(13) |

Next we get two equations from the plane-wave equation,
one differentiating by *x*, the other by *y*.

(14) | ||

(15) |

Eliminate *p* from these two equations by solving for it:

(16) |

(17) |

The plane-wave operator *L* (*u*) will not vanish
unless *u* is a plane wave going in the direction specified by *p*.
A remarkable property of
the function *G*(*u*) is that it vanishes for
any orientation of plane wave.
If we want to test a 2-D field for one-dimensionality,
the test *L* (*u*) requires us to know *p*.
The test *G* (*u*) does not.
Generally we do not know *p* and we need to estimate it by statistical
means in a window of some size that we must specify.
In principle, *G* escapes those problems
(although it might be worse in practice because it is a nonlinear function of
the wavefield).

In differential geometry, a quantity appears that
is known as the ``Gaussian curvature''.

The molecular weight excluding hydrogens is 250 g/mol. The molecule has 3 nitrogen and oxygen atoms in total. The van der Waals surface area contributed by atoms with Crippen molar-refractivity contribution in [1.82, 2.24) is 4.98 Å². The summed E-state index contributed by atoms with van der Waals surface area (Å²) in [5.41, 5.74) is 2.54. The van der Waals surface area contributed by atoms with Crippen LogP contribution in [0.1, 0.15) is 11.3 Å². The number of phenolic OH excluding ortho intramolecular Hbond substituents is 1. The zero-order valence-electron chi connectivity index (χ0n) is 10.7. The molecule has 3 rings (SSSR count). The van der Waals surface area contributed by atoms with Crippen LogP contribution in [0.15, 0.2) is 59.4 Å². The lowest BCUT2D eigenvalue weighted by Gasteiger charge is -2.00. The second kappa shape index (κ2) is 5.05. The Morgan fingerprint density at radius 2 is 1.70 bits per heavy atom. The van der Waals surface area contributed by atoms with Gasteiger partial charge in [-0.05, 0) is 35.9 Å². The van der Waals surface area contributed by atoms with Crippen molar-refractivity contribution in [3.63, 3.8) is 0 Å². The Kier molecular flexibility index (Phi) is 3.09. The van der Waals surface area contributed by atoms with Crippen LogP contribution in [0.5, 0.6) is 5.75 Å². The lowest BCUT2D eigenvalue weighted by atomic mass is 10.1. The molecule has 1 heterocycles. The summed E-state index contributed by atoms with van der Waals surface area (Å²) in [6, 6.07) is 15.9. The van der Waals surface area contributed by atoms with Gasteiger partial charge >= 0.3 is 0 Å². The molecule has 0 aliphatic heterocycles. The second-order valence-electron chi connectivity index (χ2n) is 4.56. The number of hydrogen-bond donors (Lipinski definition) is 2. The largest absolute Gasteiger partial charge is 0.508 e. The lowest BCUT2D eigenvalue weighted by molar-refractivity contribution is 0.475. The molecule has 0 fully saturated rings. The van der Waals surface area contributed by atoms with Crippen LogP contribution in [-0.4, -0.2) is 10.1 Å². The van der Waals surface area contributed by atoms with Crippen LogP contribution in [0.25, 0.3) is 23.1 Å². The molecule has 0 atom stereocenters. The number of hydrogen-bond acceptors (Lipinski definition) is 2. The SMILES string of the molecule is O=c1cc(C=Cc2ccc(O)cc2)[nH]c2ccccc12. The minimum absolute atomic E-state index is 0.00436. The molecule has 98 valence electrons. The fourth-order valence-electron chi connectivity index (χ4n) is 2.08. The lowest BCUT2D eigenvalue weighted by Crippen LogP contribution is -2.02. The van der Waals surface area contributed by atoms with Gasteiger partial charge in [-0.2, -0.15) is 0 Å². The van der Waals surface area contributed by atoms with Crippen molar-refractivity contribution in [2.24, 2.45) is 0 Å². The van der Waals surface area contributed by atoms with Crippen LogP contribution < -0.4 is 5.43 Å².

For small vertical motions *u*,
this
Gaussian curvature reduces to our expression *G*.

The gentle flexure of a sheet of paper follows
the principle that the Gaussian curvature vanishes.
The deformation must be one dimensional.
We were first attracted to Gaussian curvature as a way of
interpolating sparse data where the data represents a wavefield
or a sedimentary earth model.
We would seek the interpolation that was most ``paper like'',
which minimized the integral of the square of the Gaussian curvature.
Unfortunately, *G* is already a quadratic function of *u*
even before we square *G* to minimize a positive value.

4/27/2000